Puffin breeding falls as temperature rises

puffin with silver fish in its mouth

Atlantic puffin eating sand eels, a small fish that's disappearing with global warming. Rainbirder Steve Garvie

Icelandic kids in some towns grow up waiting to help guide puffin chicks distracted by city lights to the sea. This August, for the sixth year in a row, the puffins need bigger help. Global warming is pushing their favorite fish away. One town, Breidafjördur, normally a top puffin colony, only has one breeding pair.

Iceland has about 70% of the breeding population of Atlantic puffins, roughly 3 million pairs. But they seem to be sitting this season out, says biologist Erpur Snaer Hansen. A similar decline–along with starving birds–has been seen in Scottish breeding colonies, too.

Biologists blame global warming. National Geographic has been tracking the decline in puffin; biologists blame it on the disappearance of sand eels–the little fish often photographed dangling from puffin beaks. Hansen told Morgunbladid that he’s tied temperature to puffin population over the last 113 years, but this is the worst decline yet, even worse than in 1930-1960.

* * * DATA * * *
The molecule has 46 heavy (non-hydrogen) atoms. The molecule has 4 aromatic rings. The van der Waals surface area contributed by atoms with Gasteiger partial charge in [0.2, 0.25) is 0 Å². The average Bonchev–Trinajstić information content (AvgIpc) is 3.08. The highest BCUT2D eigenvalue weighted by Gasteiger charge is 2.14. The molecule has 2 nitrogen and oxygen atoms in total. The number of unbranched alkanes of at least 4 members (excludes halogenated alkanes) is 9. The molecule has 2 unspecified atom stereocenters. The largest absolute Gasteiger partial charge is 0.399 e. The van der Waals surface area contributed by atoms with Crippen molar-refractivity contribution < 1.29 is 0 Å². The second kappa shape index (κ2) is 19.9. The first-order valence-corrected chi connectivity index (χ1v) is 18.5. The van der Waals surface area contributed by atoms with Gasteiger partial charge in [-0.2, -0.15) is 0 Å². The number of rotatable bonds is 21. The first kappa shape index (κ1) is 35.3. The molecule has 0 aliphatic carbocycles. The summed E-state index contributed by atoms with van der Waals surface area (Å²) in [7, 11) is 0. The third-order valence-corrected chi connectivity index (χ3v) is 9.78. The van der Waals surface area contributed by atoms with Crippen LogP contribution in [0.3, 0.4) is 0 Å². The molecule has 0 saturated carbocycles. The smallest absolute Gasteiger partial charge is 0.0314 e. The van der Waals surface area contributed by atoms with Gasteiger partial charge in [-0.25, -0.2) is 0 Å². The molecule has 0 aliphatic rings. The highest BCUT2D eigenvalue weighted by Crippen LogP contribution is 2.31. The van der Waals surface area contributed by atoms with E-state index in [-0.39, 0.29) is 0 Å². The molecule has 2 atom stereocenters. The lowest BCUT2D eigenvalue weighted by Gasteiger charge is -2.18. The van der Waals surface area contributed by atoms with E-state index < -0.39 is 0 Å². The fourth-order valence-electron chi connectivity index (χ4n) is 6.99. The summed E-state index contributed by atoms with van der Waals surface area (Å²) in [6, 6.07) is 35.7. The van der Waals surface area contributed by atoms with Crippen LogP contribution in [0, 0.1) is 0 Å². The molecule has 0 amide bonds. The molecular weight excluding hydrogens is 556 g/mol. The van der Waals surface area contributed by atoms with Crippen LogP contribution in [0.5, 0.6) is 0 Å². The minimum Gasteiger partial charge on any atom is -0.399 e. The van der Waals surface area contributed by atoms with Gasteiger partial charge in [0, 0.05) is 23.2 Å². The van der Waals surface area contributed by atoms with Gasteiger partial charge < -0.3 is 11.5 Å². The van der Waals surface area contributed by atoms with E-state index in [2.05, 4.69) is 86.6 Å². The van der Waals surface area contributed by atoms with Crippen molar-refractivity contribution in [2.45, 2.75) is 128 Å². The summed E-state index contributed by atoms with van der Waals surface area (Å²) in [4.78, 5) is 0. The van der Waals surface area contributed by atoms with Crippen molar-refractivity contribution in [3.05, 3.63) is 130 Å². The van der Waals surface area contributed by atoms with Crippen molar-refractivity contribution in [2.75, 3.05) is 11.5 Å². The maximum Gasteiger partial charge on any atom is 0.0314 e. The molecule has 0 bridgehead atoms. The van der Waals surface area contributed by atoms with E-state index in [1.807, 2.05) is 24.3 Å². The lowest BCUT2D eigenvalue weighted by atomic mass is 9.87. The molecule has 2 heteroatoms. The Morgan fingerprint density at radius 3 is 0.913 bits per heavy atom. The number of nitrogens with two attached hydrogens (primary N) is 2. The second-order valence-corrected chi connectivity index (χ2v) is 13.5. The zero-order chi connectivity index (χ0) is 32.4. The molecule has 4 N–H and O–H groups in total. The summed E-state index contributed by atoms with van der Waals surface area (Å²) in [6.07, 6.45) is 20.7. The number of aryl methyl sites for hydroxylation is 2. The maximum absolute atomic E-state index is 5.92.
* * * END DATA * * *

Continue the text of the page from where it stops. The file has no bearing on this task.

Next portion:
Katharina Hauptmann writes in Icelandic Review that for the first time every puffin hunting is banned in some of the western islands. She urges everyone to stop eating puffin, the national symbol. One in four birds in Iceland is a puffin (Fratercula arctica) Hansen says.

Iceland on the web says the best puffin watching areas are big  cliffs (Látrabjarg, Hornbjarg and in the Natural Reserve Park of Hornstrandir) and several islands near Reykjavik (the Westmann Islands, Breiðafjörður and Lundey (Puffin Island). I saw some just on a whale watching tour in Reykjavik. The Iceland experts say puffins in Hornbjarg,  Hælavíkurbjarg and Hornstrandir Natural Reserve Park aren’t as afraid of people because they aren’t hunted there.


moose Where to SEE MOOSE
pelicanpuffinhummingbird Where to SEE WEIRD BIRDS (All the interesting birds: pelicans, puffins, prairie chickens, vultures, hummingbirds)


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